Over the weekend, Mark Schauer waded into the debate.

Schauer – a Democrat – is running for Governor in 2014. He said on Saturday that he does not understand why Governor Snyder is not calling the Legislature into a special session.

Rick Pluta and Zoe Clark, Michigan Radio’s “It’s Just Politics” team, joined us today to answer Mark Shauer’s question.

Lilly the deer's Facebook page

State wildlife officials have agreed to let a Genesee County family keep its pet deer.

Lilly the deer was born shortly after her mother was struck and killed in an auto accident.   

A family took the animal in and for the past five years has raised it as a pet.  Lilly has the run of the house and the fenced-in yard.

But it’s against the law in Michigan to keep a deer as a pet. After receiving a complaint, the Department of Natural Resources tried to remove Lilly from the home.

USDA Forest Service

TRAVERSE CITY, Mich. (AP) - The Michigan Department of Natural Resources is stepping up salvaging of trees that are dying from infestations of the emerald ash borer and beech bark disease.

USFS

The following is a summary of a previously recorded interview. To hear the complete segment, click the audio above.

The State Department of Natural Resources has been in the planning process of this idea to create what it calls Biodiversity Stewardship Areas.

These areas would include both state and private land.

All the stakeholders were on board in the early planning process - hunting groups, environmentalists - most everyone - until someone became alarmed because the plan could have potentially stopped human access to some areas.

Well, if you even hint that hunters or timber companies can’t have access, you’ve got a problem.

State Senator Tom Casperson (R- Escanaba) has introduced a bill that would prohibit the Michigan Department of Natural Resources from setting aside an area of land specifically for the purpose of maintaining biological diversity.

In part it reads:

THE DEPARTMENT, DIRECTOR, OR COMMISSION SHALL NOT PROMULGATE OR ENFORCE A RULE OR ISSUE OR ENFORCE AN ORDER UNDER THIS ACT THAT DESIGNATES OR CLASSIFIES AN AREA OF LAND SPECIFICALLY FOR THE PURPOSE OF ACHIEVING OR MAINTAINING BIOLOGICAL DIVERSITY...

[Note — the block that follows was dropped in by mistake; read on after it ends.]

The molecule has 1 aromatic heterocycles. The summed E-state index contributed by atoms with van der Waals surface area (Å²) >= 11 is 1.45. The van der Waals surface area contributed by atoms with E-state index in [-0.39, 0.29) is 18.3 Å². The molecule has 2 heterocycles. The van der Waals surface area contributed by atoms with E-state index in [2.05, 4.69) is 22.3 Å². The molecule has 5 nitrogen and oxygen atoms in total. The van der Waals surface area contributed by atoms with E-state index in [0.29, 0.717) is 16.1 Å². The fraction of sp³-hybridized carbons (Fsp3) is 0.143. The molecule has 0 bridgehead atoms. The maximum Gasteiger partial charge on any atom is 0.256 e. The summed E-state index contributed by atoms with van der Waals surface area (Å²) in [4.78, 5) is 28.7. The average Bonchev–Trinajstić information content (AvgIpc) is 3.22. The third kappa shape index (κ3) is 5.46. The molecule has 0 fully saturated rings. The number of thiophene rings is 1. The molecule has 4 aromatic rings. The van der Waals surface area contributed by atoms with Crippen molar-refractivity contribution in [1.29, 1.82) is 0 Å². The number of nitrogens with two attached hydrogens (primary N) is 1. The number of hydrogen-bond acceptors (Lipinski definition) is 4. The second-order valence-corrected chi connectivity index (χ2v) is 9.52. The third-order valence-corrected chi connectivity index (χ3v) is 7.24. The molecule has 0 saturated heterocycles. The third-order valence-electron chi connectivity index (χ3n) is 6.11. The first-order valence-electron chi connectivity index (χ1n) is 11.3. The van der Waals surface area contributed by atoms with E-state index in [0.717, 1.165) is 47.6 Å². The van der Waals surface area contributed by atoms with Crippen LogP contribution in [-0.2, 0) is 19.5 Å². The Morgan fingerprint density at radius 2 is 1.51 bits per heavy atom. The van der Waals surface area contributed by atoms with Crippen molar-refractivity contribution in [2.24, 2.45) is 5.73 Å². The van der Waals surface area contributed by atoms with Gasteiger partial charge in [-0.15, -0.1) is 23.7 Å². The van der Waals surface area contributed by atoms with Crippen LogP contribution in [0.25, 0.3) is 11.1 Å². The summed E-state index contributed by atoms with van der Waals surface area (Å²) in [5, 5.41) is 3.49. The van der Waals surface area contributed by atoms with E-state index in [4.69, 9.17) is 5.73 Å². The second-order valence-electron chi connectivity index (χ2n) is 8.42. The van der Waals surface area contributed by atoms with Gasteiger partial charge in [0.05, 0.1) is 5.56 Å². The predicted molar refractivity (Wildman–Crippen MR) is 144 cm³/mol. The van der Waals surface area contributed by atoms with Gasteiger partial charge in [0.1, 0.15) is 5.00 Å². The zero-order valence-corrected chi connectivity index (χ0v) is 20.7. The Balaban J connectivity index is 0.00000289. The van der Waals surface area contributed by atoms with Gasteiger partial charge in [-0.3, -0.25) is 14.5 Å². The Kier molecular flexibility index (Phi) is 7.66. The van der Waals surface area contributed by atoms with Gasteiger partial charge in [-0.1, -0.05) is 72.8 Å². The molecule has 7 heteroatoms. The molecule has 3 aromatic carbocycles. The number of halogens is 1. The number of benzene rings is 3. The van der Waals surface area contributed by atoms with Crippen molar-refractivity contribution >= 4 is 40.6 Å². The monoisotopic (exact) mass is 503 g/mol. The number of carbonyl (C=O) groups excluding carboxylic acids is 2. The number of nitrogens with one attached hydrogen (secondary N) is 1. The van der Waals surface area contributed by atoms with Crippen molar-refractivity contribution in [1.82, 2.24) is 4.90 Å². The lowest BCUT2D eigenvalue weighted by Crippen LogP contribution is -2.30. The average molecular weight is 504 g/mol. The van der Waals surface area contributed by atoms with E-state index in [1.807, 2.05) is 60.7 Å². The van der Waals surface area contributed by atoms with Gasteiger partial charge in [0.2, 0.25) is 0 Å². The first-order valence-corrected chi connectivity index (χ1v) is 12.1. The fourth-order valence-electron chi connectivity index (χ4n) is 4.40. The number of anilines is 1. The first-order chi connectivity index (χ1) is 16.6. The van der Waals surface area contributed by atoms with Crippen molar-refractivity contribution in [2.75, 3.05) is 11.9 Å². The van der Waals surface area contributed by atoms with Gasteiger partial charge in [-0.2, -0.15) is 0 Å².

According to Casperson, the MDNR should request approval for each proposal from the State Legislature.

“It’s not that they can’t do it, but it needs oversight,” Casperson said in an interview with Michigan Radio’s Lester Graham.

Courtesy: Michigan Department of Natural Resources

In a press release today, Michigan’s Department of Natural Resources says Joseph Seeberger has both a state record and now a world record-sized Great Lakes muskellunge.

The International Committee of the Modern Day Muskellunge World Record Program (MDMWRP) recognized Seeberger’s catch as the biggest ever.  MDMWRP is a committee of muskellunge scientists, industry leaders, anglers and outdoor media personalities that formed in 2006.

Prior to Seeberger's submission, there had not been a MDMWRP world-record entry verified.

Michigan DNR Wants Teenagers

Dec 27, 2012
http://www.michigan.gov/dnr/0,4570,7-153--167532--,00.html

The Michigan Department of Natural Resources Youth Advisory Council needs your kids' opinions.


The council is seeking applications from teenagers (14-18) to help make the outdoors fun and interesting.


Organizers say they want input from all over the state and plan to even explore the use of mobile applications to learn what draws young people to enjoy the outdoors.

Steve Losher lives in Barry county, and he's worried. So worried, he and the rest of the citizens in the non-profit group called the Michigan Land Air Water Defense are suing the state. 

They're upset about what they believe could happen once the Department of Natural Resources auctions off the mineral rights to gaming areas in Barry and Allagen counties. It's a totally typical auction - the DNR does this kind of thing twice a year since about 1920. 

A Detroit-based group says it has developed a model to refurbish Detroit’s Belle Isle without turning it into a state park.

The group says a Belle Isle Park Authority could both run the island, and provide a mechanism for making needed investments.

Tom Barrow, a former Detroit mayoral candidate and a spokesman, said the plan includes a governing structure, entry fees, and other revenue sources.  

LANSING, Mich. (AP) - The Michigan Department of Natural Resources is offering grants to help maintain or remove aging dams.

The $2.3 million program will provide funding and technical assistance to state agencies, local governments, nonprofits and other applicants.

DNR Director Keith Creagh says more than 90 percent of Michigan's dams will reach or exceed the lifespan for which they were designed by 2020. Most were built decades ago for power generation, transporting logs, recreation or other purposes.

User: David Defoe / flickr

Every Saturday Rina Miller talks with Michigan Radio's political analyst Jack Lessenberry about some of the biggest stories in the week's news.